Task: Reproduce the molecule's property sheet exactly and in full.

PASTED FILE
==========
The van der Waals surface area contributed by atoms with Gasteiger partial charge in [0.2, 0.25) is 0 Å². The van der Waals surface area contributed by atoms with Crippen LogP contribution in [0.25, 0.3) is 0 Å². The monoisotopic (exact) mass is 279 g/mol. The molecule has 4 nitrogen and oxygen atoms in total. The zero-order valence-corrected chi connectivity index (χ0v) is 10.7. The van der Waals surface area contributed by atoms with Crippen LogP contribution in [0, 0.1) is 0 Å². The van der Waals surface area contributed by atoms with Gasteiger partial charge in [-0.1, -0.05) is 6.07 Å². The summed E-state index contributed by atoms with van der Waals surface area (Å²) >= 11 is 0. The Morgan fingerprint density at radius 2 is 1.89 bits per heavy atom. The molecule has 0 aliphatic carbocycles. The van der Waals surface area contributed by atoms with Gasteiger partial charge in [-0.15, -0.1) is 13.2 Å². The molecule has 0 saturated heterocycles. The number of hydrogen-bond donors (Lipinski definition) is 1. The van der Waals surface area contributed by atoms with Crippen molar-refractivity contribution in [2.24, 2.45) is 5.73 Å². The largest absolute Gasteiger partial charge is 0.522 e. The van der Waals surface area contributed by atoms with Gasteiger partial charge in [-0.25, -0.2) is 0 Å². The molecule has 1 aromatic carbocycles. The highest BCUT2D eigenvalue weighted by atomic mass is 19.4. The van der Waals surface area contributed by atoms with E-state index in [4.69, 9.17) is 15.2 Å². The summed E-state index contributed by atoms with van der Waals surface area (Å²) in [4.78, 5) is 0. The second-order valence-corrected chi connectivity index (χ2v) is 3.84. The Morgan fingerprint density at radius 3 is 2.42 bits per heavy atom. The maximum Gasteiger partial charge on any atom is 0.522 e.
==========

The van der Waals surface area contributed by atoms with Gasteiger partial charge in [0.2, 0.25) is 0 Å². The van der Waals surface area contributed by atoms with Crippen LogP contribution in [0.25, 0.3) is 0 Å². The monoisotopic (exact) mass is 279 g/mol. The molecule has 4 nitrogen and oxygen atoms in total. The zero-order valence-corrected chi connectivity index (χ0v) is 10.7. The van der Waals surface area contributed by atoms with Crippen LogP contribution in [0, 0.1) is 0 Å². The van der Waals surface area contributed by atoms with Gasteiger partial charge in [-0.1, -0.05) is 6.07 Å². The summed E-state index contributed by atoms with van der Waals surface area (Å²) >= 11 is 0. The Morgan fingerprint density at radius 2 is 1.89 bits per heavy atom. The molecule has 0 aliphatic carbocycles. The van der Waals surface area contributed by atoms with Gasteiger partial charge in [-0.15, -0.1) is 13.2 Å². The molecule has 0 saturated heterocycles. The number of hydrogen-bond donors (Lipinski definition) is 1. The van der Waals surface area contributed by atoms with Crippen molar-refractivity contribution in [2.24, 2.45) is 5.73 Å². The largest absolute Gasteiger partial charge is 0.522 e. The van der Waals surface area contributed by atoms with Gasteiger partial charge in [-0.25, -0.2) is 0 Å². The molecule has 1 aromatic carbocycles. The highest BCUT2D eigenvalue weighted by atomic mass is 19.4. The van der Waals surface area contributed by atoms with E-state index in [4.69, 9.17) is 15.2 Å². The summed E-state index contributed by atoms with van der Waals surface area (Å²) in [4.78, 5) is 0. The second-order valence-corrected chi connectivity index (χ2v) is 3.84. The Morgan fingerprint density at radius 3 is 2.42 bits per heavy atom. The maximum Gasteiger partial charge on any atom is 0.522 e.